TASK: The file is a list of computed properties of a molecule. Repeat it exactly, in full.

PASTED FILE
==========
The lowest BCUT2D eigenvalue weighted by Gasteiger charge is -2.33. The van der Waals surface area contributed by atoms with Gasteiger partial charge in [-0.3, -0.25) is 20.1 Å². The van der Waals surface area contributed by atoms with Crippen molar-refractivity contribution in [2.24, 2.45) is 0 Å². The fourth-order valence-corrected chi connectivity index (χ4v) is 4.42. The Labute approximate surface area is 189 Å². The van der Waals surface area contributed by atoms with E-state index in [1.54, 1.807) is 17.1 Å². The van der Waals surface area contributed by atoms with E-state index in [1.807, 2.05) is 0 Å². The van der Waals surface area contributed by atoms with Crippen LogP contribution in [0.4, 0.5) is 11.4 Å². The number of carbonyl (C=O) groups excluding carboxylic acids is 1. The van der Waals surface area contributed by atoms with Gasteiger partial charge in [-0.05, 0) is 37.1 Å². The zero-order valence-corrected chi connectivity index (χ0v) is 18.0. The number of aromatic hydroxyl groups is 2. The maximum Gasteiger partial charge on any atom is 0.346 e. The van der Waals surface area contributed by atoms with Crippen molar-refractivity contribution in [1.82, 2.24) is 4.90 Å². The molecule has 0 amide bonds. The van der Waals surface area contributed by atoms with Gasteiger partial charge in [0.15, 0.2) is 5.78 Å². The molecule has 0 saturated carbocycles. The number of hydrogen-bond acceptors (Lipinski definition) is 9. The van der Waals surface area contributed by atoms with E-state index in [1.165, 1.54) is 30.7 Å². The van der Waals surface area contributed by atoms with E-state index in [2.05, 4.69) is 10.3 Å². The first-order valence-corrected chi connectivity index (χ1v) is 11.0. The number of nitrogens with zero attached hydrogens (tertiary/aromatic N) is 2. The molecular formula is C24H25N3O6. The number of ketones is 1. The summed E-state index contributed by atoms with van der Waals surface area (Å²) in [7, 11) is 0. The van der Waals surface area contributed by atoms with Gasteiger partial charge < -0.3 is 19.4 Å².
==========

The lowest BCUT2D eigenvalue weighted by Gasteiger charge is -2.33. The van der Waals surface area contributed by atoms with Gasteiger partial charge in [-0.3, -0.25) is 20.1 Å². The van der Waals surface area contributed by atoms with Crippen molar-refractivity contribution in [2.24, 2.45) is 0 Å². The fourth-order valence-corrected chi connectivity index (χ4v) is 4.42. The Labute approximate surface area is 189 Å². The van der Waals surface area contributed by atoms with E-state index in [1.54, 1.807) is 17.1 Å². The van der Waals surface area contributed by atoms with E-state index in [1.807, 2.05) is 0 Å². The van der Waals surface area contributed by atoms with Crippen LogP contribution in [0.4, 0.5) is 11.4 Å². The number of carbonyl (C=O) groups excluding carboxylic acids is 1. The van der Waals surface area contributed by atoms with Gasteiger partial charge in [-0.05, 0) is 37.1 Å². The zero-order valence-corrected chi connectivity index (χ0v) is 18.0. The number of aromatic hydroxyl groups is 2. The maximum Gasteiger partial charge on any atom is 0.346 e. The van der Waals surface area contributed by atoms with Crippen molar-refractivity contribution in [1.82, 2.24) is 4.90 Å². The molecule has 0 amide bonds. The van der Waals surface area contributed by atoms with Gasteiger partial charge in [0.15, 0.2) is 5.78 Å². The molecule has 0 saturated carbocycles. The number of hydrogen-bond acceptors (Lipinski definition) is 9. The van der Waals surface area contributed by atoms with E-state index in [1.165, 1.54) is 30.7 Å². The van der Waals surface area contributed by atoms with E-state index in [2.05, 4.69) is 10.3 Å². The first-order valence-corrected chi connectivity index (χ1v) is 11.0. The number of nitrogens with zero attached hydrogens (tertiary/aromatic N) is 2. The molecular formula is C24H25N3O6. The number of ketones is 1. The summed E-state index contributed by atoms with van der Waals surface area (Å²) in [7, 11) is 0. The van der Waals surface area contributed by atoms with Gasteiger partial charge < -0.3 is 19.4 Å².